It didn’t turn into new business immediately but we received so many awards and speaking engagements as a result. Being able to talk through the case study and all the awards in a broader scope helped build our portfolio. But directly, $0 came from all the fanfare, much to my dismay.

In the following 12 months we spent a lot of money on awards and travel and events, but then in the seven years since then, we have probably spent that same amount. We learned to focus on business development and didn’t see it coming out of those events.

How would you run this same campaign now in 2020?

Today, we would do it completely differently. It would not be just a Twitter hashtag campaign, but the fans and the wind would be fueled by usage across all social platforms, not just one. Then we would tap into all of those to create the same counter.


RELATED: Social media looks much different now than it did in 2013. Here are some of the major changes and how they impact media consumption today.


I wouldn’t livestream the same thing on the platforms, either. Instead, you need to stream something different on each social network. For example, we could put different TWC anchors on each channel. Jim Cantore could promote it from Facebook inside the tornado, while somebody on TikTok handles it from the Gen Z perspective. Twitch, on the other hand, could be some gamer that plays within the storm. Each platform needs to be unique.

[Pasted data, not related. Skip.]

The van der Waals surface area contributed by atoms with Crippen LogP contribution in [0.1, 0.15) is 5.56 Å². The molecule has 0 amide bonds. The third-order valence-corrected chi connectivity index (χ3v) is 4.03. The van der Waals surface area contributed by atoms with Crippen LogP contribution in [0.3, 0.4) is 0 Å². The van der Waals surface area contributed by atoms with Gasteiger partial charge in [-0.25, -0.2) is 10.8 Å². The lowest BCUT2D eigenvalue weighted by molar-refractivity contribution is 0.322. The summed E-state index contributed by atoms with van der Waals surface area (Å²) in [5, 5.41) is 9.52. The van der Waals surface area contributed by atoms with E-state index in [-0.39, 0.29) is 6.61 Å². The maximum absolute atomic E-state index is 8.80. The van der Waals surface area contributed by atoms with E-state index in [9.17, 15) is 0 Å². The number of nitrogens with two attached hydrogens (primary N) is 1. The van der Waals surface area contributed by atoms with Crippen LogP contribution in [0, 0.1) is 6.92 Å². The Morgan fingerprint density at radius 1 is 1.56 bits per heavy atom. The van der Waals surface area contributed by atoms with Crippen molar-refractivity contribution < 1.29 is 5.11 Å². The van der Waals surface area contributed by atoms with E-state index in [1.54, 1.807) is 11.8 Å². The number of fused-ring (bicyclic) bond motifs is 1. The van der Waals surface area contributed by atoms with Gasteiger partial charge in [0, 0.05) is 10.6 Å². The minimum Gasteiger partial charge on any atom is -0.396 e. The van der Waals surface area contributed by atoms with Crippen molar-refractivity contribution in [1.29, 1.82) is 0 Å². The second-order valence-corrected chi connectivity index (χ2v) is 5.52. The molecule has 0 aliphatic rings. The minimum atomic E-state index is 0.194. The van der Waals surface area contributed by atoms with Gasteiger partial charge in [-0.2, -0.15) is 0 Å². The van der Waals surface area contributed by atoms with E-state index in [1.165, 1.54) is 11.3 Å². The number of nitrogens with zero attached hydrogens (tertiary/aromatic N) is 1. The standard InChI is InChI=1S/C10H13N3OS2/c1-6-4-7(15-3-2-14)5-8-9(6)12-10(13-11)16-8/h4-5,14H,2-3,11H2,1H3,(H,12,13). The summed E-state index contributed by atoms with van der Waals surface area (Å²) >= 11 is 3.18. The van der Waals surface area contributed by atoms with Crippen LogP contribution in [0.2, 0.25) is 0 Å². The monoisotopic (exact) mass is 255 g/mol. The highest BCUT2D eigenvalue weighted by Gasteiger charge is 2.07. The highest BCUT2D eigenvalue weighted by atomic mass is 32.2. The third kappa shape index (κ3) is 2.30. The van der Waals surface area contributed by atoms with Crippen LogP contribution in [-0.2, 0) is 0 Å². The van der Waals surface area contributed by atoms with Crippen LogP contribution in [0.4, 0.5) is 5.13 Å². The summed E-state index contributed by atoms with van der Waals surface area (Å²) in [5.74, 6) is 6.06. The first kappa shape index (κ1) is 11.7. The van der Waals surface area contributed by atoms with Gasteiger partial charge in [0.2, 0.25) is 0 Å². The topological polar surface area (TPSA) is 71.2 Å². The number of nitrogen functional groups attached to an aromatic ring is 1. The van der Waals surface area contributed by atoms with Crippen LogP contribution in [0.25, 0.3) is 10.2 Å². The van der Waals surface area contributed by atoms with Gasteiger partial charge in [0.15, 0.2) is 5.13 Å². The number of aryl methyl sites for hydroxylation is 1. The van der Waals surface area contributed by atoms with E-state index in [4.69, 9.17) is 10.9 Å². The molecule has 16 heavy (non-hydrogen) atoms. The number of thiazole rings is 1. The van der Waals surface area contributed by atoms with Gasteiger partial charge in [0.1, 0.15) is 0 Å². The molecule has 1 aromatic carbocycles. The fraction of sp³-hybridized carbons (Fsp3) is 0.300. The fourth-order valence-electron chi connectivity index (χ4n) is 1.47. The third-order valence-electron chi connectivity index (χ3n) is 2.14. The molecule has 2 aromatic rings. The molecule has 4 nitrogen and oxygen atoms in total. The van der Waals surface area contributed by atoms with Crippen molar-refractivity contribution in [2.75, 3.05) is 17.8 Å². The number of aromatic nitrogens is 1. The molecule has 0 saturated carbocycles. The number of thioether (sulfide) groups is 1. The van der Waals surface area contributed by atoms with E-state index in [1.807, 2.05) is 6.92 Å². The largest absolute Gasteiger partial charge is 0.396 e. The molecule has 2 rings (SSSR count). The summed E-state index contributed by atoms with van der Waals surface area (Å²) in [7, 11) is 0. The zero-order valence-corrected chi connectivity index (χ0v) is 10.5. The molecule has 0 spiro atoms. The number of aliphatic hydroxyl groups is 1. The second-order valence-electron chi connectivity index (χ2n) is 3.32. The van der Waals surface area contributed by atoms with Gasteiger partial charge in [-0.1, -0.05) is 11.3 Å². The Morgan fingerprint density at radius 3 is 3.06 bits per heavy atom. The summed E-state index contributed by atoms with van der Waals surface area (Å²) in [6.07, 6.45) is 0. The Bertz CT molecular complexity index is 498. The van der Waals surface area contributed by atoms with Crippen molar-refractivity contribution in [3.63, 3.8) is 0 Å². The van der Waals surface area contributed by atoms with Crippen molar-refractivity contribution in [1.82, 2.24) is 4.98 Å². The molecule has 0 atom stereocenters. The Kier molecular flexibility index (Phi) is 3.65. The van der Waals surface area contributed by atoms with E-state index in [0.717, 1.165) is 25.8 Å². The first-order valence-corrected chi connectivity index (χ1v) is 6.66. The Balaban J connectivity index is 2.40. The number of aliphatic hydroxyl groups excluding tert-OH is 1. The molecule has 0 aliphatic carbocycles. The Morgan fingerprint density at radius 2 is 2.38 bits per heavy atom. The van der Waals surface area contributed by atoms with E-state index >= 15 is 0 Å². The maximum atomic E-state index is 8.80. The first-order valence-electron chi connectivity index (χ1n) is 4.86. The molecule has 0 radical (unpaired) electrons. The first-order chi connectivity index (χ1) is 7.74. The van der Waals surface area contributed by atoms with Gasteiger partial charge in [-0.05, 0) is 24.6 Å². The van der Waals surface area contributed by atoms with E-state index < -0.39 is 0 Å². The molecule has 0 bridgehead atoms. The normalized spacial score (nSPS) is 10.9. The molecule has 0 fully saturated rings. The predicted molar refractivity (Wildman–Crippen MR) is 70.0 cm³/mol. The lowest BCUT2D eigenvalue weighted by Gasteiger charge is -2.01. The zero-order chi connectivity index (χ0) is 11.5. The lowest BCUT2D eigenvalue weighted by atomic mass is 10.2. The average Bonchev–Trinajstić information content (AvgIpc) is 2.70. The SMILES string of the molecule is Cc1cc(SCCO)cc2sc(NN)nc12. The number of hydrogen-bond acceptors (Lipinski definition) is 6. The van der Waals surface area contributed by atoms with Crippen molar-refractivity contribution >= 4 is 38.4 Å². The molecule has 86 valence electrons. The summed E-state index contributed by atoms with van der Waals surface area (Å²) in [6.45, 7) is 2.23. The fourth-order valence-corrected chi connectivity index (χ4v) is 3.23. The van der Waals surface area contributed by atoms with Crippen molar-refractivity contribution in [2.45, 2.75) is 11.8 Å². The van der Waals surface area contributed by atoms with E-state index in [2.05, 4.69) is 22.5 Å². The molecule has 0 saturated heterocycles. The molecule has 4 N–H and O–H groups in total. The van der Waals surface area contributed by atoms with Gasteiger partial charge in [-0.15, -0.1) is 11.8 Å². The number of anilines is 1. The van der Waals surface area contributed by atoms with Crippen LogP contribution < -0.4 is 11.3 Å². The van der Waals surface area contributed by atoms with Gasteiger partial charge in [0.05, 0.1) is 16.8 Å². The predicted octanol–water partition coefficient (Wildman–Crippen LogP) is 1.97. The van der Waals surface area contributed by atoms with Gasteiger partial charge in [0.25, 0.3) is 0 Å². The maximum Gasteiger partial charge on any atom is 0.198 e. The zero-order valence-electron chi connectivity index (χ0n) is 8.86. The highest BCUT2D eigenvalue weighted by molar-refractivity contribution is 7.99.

Any advice to entry-level digital marketers?

The number one thing is to know what’s possible. I didn’t do a lick of code or media planning. All I knew was that this was possible and could drive goals while being well-received. Knowing that all of this is possible and being excited about it is why it all occurred. Our success is based on being excited about what’s possible.

Nine times out of 10, a crazy idea like Tornado Week will get shot down in a blaze of glory but clients and companies hire you because of that creativity. Stay up-to-date and don’t box in what you think is possible because you can or can’t do it. Where there’s a will, there’s a way. We were so excited about the concept that we were willing to figure it out.